MST radar

MST radars use a higher frequency radio pulse than the medium frequency radar, and this makes the MST radar at Davis capable of measuring the wind near the ground as well as high in the atmosphere. Its latest wind profile, shows the wind speed up to around 10 km above Davis. Here the arrows indicate the direction (North is upward) and the colour describes the wind speed. These winds are gathered every few minutes: much more often than weather balloon measurements which are usually only made twice a day.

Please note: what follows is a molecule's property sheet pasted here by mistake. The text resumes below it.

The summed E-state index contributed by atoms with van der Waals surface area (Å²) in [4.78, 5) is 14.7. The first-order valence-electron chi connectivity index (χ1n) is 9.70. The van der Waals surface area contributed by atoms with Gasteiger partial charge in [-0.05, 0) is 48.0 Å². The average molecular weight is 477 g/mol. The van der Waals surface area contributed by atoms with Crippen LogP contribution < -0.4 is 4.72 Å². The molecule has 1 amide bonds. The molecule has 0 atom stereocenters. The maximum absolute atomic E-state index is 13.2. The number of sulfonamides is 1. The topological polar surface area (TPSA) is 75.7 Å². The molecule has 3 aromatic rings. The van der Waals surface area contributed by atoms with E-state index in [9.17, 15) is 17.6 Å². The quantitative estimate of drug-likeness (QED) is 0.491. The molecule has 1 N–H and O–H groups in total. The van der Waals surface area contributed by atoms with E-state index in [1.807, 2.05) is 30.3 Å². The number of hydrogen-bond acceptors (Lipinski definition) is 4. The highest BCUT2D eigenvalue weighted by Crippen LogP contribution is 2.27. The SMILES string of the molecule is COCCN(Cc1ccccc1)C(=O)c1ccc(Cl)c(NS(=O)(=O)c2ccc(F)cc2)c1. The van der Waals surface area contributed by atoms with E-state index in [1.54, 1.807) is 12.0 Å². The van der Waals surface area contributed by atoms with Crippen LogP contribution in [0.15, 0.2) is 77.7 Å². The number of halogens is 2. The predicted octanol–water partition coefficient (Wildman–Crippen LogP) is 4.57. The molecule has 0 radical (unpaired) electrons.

The MST radar is also able to see Polar Mesosphere Summer Echoes (PMSE). These enhancements in the reflected radar signal occur in the polar regions in summer. They are thought to be related to noctilucent clouds which were first observed in the northern hemisphere late in the 19th century. Scientists now think that they were an early indication that human activity (such as the industrial revolution) was affecting our atmosphere. Observations of PMSE in the southern hemisphere were limited by a lack of instrumentation until the Davis radar was installed in 2003. Images showing the strength of the PMSE, (the 'signal to noise ratio') over the last day are created every few hours.

This page was last modified on 6 January 2007.